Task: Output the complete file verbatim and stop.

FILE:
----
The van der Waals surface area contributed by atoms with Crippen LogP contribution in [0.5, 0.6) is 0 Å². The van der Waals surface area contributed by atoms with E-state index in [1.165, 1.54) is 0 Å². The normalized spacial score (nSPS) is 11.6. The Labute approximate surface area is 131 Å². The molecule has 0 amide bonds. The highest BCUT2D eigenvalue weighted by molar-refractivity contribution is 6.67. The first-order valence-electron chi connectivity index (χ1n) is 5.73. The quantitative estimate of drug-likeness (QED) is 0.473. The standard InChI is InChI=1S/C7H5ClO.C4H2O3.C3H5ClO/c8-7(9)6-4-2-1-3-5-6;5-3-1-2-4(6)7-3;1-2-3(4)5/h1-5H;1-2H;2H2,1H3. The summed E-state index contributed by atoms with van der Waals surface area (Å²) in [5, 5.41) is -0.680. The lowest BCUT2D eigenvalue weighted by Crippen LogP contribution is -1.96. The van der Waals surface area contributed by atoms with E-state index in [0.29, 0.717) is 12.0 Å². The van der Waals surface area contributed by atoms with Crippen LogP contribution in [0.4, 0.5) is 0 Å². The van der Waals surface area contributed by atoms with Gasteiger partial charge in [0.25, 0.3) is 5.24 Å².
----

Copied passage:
The van der Waals surface area contributed by atoms with Crippen LogP contribution in [0.5, 0.6) is 0 Å². The van der Waals surface area contributed by atoms with E-state index in [1.165, 1.54) is 0 Å². The normalized spacial score (nSPS) is 11.6. The Labute approximate surface area is 131 Å². The molecule has 0 amide bonds. The highest BCUT2D eigenvalue weighted by molar-refractivity contribution is 6.67. The first-order valence-electron chi connectivity index (χ1n) is 5.73. The quantitative estimate of drug-likeness (QED) is 0.473. The standard InChI is InChI=1S/C7H5ClO.C4H2O3.C3H5ClO/c8-7(9)6-4-2-1-3-5-6;5-3-1-2-4(6)7-3;1-2-3(4)5/h1-5H;1-2H;2H2,1H3. The summed E-state index contributed by atoms with van der Waals surface area (Å²) in [5, 5.41) is -0.680. The lowest BCUT2D eigenvalue weighted by Crippen LogP contribution is -1.96. The van der Waals surface area contributed by atoms with E-state index in [0.29, 0.717) is 12.0 Å². The van der Waals surface area contributed by atoms with Crippen LogP contribution in [0.4, 0.5) is 0 Å². The van der Waals surface area contributed by atoms with Gasteiger partial charge in [0.25, 0.3) is 5.24 Å².